3 Ways that Open Source Can Radically Transform the Arts
Open sourcing—otherwise known as “commons-based peer production”—is a model for the production of cultural and material products and activity. It is most well known outside of the arts as a successful collaborative model for producing software since the advent of the web more than twenty years ago. The goods that result from an open source endeavor belong to “a commons” and are accessible to all.
A key characteristic of an open source product is that it cannot be privatized. Privatization defines value through artificially induced scarcity and then derives money from barriers to access. Value in an open source project, however, is defined by how successful the needs of a community are being met and by the project’s ability to enable continuous innovation and evolution due to its openness and accessibility. Open sourcing is a civic good and a process for re-organizing communities and social dynamics. In many economic and cultural contexts in which we inhabit, open sourcing is counter-cultural. In terms of its value system and world-view, it’s a perfect match for what many people feel the not-for-profit sector should aspire to.
Creative, intellectual, cultural commons are constructed by people in a community with a collective vision for solving some problem or addressing some pressing need for that community. In the online world, commons emerge through a process driven by democratic “peer production” enabled by the Internet and digital tools that widely distributes the capacity for individuals to become knowledge and/or cultural producers.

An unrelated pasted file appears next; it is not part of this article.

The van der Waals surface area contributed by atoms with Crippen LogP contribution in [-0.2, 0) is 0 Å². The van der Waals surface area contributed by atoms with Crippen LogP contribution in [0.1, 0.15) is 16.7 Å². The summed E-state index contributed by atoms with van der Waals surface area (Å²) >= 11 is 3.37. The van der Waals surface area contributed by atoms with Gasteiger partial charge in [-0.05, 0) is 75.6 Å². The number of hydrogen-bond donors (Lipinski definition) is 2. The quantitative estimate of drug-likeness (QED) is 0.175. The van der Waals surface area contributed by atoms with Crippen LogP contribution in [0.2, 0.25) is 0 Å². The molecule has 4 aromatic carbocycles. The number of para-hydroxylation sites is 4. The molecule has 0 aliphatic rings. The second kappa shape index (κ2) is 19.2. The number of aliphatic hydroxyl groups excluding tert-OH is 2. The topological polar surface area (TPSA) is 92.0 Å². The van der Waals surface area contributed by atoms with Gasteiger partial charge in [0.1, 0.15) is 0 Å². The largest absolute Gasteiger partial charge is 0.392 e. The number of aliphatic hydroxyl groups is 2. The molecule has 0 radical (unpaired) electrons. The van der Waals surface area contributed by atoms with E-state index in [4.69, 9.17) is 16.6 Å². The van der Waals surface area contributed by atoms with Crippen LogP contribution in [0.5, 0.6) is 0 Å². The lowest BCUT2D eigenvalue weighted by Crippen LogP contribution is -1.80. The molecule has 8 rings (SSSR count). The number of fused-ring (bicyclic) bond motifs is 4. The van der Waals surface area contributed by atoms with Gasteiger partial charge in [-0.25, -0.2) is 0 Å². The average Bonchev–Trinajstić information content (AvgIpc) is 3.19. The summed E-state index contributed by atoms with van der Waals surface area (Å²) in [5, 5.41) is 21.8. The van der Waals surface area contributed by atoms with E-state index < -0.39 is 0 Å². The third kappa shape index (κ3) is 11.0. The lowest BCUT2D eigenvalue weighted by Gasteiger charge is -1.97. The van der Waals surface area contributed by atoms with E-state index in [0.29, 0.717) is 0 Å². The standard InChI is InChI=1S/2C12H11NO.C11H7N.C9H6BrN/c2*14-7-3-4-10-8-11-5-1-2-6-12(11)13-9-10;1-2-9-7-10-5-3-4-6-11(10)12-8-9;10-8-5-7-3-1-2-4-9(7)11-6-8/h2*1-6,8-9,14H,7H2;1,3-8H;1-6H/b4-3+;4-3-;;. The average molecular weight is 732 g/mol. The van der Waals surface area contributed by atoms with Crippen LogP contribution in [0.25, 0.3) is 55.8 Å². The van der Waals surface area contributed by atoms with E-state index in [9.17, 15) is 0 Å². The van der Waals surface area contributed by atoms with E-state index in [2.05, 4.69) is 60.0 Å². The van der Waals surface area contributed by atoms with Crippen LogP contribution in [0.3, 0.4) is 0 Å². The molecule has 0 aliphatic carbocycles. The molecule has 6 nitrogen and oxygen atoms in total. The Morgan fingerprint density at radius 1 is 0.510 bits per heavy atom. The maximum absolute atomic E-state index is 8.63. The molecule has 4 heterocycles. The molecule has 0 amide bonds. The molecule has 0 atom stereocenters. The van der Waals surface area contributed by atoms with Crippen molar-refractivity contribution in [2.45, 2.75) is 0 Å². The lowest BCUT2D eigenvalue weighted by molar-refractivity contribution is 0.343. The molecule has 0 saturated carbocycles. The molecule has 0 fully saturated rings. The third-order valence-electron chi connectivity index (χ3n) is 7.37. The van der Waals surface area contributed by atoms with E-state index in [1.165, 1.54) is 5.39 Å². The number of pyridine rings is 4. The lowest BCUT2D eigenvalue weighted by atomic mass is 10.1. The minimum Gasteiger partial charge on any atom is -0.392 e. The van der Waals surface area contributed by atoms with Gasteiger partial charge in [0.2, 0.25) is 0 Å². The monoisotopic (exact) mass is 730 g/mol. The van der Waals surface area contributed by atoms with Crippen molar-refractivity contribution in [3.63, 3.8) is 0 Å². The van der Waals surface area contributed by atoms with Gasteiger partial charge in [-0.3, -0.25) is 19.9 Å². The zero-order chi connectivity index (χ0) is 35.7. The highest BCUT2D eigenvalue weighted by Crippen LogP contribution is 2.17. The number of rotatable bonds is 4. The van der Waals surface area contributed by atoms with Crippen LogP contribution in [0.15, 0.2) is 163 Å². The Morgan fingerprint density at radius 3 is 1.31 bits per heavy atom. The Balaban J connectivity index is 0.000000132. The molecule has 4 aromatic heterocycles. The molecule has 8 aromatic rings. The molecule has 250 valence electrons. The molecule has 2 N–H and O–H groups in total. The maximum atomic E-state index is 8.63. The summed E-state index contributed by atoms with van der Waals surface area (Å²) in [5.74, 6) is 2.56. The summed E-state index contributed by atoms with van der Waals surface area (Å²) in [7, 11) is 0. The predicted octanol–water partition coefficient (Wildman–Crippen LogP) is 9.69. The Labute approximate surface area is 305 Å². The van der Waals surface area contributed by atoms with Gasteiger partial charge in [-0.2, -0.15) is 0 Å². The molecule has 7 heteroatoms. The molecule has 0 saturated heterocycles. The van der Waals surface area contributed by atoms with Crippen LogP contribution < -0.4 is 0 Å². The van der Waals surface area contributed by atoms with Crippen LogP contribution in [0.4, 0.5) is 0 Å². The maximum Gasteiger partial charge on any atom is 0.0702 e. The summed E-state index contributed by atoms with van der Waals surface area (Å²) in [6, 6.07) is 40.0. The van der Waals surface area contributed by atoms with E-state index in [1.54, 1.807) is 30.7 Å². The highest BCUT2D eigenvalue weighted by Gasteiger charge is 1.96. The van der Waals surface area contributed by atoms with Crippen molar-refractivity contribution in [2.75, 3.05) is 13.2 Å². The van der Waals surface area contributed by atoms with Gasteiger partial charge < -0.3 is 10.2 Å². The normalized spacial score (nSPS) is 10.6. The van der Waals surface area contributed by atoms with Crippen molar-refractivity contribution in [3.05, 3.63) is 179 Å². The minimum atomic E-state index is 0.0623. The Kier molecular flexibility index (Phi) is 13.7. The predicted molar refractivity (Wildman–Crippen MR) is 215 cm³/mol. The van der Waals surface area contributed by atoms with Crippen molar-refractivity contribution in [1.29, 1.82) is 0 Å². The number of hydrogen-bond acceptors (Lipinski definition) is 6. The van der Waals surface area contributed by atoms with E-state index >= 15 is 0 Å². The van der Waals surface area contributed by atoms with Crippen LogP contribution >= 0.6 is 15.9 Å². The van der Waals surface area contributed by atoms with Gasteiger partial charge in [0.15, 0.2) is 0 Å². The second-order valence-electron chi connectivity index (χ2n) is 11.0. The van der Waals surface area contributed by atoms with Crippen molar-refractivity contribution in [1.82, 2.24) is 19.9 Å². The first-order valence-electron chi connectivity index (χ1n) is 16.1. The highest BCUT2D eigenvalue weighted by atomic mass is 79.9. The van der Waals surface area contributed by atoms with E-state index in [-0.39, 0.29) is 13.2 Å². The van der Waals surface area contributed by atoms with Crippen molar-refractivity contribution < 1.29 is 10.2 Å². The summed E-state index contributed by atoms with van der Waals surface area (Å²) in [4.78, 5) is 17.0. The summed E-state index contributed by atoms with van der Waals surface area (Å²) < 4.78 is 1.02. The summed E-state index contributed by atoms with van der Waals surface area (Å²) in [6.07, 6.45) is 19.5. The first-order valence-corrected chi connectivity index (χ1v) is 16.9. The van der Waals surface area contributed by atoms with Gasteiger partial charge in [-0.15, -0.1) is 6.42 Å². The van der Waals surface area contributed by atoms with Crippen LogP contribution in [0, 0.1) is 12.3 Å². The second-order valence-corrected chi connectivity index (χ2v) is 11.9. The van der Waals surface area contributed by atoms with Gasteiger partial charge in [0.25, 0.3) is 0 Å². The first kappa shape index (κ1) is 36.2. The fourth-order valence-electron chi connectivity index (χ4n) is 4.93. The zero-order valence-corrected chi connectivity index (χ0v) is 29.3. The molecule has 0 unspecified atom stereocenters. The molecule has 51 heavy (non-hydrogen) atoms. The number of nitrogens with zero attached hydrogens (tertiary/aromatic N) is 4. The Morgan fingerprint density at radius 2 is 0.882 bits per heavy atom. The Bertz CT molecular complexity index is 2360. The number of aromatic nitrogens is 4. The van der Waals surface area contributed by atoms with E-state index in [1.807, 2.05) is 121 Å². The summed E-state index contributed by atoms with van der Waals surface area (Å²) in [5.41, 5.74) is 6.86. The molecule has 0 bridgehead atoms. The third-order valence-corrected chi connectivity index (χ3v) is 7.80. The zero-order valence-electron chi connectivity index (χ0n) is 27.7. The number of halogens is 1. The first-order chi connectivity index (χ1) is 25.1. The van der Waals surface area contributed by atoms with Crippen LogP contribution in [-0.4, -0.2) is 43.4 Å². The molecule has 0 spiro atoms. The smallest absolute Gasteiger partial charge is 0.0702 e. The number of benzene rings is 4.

At HowlRound were I work, we co-develop and steward online communication platforms and in-person gatherings to promote the development of knowledge commons for the theater. All of our platforms have adapted the open source or commons-based peer production model and the results of experimenting in this new model have been astonishing for us.
Here’s a summary of what are the most transformative outcomes of open sourcing or commons-based peer production as it relates to HowlRound’s community of artists and cultural practitioners who co-create and share knowledge and practice:
Open sourcing is:
1) Efficient: It produces a huge amount of knowledge and information with limited administrative resources. It’s wildly efficient in terms of the ratio of inputs to outputs.
2) Galvanizing: It transforms contributors into stakeholders of a community's advancement and common benefit. The idea and feeling of ownership is redefined and energizes the community of contributors to care for the collective work.
3) Revelatory: It breaks down monocultures, old social hierarchies, and enables a diversity of previous unseen contributions, perspectives, and narratives to emerge and take root. It’s democratic at its core. It makes the previously invisible visible.
As administrators of several open source projects, we have the opportunity to constantly learn how to be stewards, facilitators, and infrastructure developers for a commons and a community of peer producers. The well-known and well-worn 20th century model of curation and gatekeeping is obsolete in commons-based peer production. The community sets the agenda. The community is the primary beneficiary and owns the work. And the gatekeepers of a previous generation have been replaced by facilitators and stewards.